11/24/2006 12:00AM

Major-league racing nothing new for Japan


NEW YORK - This past week the International Cataloguing Standards Committee upgraded Japan to a "Part 1 country," thus confirming what anyone with two eyes in his head has known for the last 10 years, namely that horse racing in Japan is as good as in any country in the world.

In fact, it is even better than that. In placing Japan among 15 other nations as Part 1 countries - after decades as a Part 2 country during which its horses won Group 1 races in France (Seeking the Pearl and Taiki Shuttle), England (Agnes World), America (Cesario), and Hong Kong (Jungle Pocket, Stay Gold, Eishin Preston) - the committee would have us believe that Japan is only now on a par with countries like Canada, Italy, and Chile, whose trainees rarely win in foreign climes. In fact, at the Grade 1 level, Japanese racing has been as good as that of Britain, Ireland, France, or the U.S. for years, as evidenced by its six victories in seven Japan Cups from 1998 to 2004.

The reason official recognition was so long in coming for Japan was the restrictive nature of all but a large handful of Japanese black-type races. Most of the Japan Racing Association's graded stakes have always been closed to foreign-trained horses. By next year, however, the JRA will have opened 60 of its 111 graded races to open company. The addition of Japan to the elite group - which now includes Argentina, Australia, Brazil, Canada, Chile, France, Germany, Hong Kong, Great Britain, Ireland, Italy, New Zealand, South Africa, the United Arab Emirates, and the United States - represents the Group 1 triumphs in the past year of Heart's Cry in the Dubai Sheema Classic, Cosmo Bulk in the Singapore Airlines International Cup, and Hat Trick in the Hong Kong Mile. Also, the one-two finish of Delta Blues and Pop Rock in the Melbourne Cup, the third-place finishes of Heart's Cry in the King George VI and Queen Elizabeth Diamond Stakes and Deep Impact in the Prix de l'Arc de Triomphe, and the victories of Utopia in the Group 2 Godolphin Mile and Dance in the Mood in the Grade 3 CashCall Mile.

Japan's record of foreign victories in recent years is unmatched in the world if one discounts the many wins chalked up by British, French, and Irish-trained horses in England, Ireland, and France, a region that requires shipping horses shorter distances than that required to get from New York to Chicago or Louisville. But in raising Japan to the highest level of international racing, the Cataloguing Standards Committee opens speculation about the makeup of the international sport in general.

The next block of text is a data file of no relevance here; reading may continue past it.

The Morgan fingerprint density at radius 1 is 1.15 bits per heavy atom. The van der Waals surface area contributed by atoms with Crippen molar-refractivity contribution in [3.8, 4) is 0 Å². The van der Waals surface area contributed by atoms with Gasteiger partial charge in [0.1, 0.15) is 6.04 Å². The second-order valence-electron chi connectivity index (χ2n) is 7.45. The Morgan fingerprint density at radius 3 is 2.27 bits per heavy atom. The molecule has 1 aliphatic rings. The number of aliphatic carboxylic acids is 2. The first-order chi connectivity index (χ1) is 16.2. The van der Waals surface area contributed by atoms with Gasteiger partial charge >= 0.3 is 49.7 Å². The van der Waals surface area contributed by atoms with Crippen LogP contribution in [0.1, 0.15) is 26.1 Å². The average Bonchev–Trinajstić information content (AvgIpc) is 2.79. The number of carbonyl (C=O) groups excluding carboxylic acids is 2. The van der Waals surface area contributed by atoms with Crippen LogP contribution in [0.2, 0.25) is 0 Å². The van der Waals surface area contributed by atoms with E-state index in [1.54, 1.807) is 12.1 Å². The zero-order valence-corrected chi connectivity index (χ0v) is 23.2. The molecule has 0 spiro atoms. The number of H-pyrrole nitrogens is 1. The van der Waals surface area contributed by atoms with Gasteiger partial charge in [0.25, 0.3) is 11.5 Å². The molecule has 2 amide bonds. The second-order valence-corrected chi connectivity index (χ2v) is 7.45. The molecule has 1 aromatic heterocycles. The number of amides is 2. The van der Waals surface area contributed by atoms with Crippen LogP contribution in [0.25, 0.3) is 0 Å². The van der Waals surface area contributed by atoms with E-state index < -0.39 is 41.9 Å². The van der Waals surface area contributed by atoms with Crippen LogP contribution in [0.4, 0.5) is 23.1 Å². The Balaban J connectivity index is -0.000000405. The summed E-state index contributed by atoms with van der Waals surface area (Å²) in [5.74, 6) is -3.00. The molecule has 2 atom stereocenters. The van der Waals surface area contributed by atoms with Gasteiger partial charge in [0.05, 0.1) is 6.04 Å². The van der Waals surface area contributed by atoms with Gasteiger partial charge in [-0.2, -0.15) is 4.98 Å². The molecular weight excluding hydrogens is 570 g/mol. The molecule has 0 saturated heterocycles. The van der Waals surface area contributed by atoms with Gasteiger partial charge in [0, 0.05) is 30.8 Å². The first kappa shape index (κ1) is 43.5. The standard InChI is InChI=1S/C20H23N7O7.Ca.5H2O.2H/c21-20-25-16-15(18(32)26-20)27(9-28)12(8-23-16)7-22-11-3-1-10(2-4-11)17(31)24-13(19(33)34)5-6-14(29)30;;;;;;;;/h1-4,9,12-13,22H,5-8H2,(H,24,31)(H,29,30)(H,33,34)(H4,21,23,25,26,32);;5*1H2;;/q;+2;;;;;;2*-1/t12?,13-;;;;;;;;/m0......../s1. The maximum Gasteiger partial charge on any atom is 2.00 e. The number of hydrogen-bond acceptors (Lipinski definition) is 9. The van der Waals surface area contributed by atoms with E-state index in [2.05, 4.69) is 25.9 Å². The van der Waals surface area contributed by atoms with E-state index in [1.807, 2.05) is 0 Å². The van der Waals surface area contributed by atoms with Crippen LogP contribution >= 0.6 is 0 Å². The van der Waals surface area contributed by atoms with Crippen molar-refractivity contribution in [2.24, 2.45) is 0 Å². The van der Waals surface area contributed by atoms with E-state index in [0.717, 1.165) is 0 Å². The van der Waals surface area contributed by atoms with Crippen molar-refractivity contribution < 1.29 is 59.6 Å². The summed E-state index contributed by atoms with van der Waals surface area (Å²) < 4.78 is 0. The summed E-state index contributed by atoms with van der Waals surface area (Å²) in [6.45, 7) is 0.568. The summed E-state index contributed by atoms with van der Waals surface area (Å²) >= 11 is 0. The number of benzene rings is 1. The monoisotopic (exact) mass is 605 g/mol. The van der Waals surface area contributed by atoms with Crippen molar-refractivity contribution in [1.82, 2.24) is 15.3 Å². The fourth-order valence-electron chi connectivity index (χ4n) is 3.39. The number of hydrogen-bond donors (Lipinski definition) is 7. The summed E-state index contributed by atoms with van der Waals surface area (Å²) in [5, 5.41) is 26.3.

Excluding the United States and Canada, where approximately 70 percent of all graded stakes are run on dirt, about 90 percent of all group or graded races in the other 14 Part 1 countries are run on turf. All of the group races in Europe save for a pair of British Group 3's are run on turf. All of the group races in Australia, New Zealand, Hong Kong, and South Africa are run on turf. In Argentina, Brazil, and Chile, the ratio is 50-50 between turf and dirt. Five of the UAE's 14 group races are on turf. In Japan, the JRA runs 98 graded stakes on turf, 13 on dirt.

So, the UAE, the United States and Canada find themselves as the only major racing nations in the world where a majority of black-type events are run on dirt. It must stand to reason that if approximately 80 percent of the world's best Thoroughbred races are run on turf, while nearly 70 percent of America's best races are on dirt, racing in America has succeeded in this global era in having painted itself into a corner. For if 80 percent of the world's officially sanctioned group and graded races are run on turf, then can we not reasonably assume that 80 percent of the horses bred in the 16 leading racing nations are bred with turf racing in mind? If that is the case, it means that owners in these United States are trawling a pool of just 20 percent of the world's best-bred horses to run in the dirt races that make up nearly 70 percent of the best American sport.

The problem of American exceptionalism is further exacerbated by the allowance of race-day medication, something that is taboo in Europe, Australia, New Zealand, South Africa, Hong Kong, Japan, and the UAE. When French trainer Alain de Royer-Dupre was asked why his wonderful mare Pride would not be running in the the Breeders' Cup Filly and Mare Turf, he responded: "We do not run our horses in America." The reader is left to ponder the reasons why.

Racetracks throughout North America are spending millions to replace their traditional dirt tracks with artificial dirt surfaces that are easier on the fragile legs of the contemporary Thoroughbred. If only they would have spent similar amounts on installing additional turf courses, which are even easier on horses and would be more in line with the game as it is exists throughout the world outside of North America.

Lone Star Park missed a big opportunity to start a trend when it opened in 1997. Operating in by far the largest of the 48 contiguous states, couldn't it have found the room to build a Woodbine-style 10-furlong turf course around a second nine-furlong turf course, with the official-sized one-mile dirt track inside of that? Had it done so, Lone Star might have become a magnet for turf stables throughout the country. As it is, they merely built a cookie-cutter one-mile dirt track with the usual bandbox seven-furlong turf course inside of that.

In any event, a warm A-League welcome to Japan. It is an honor long overdue.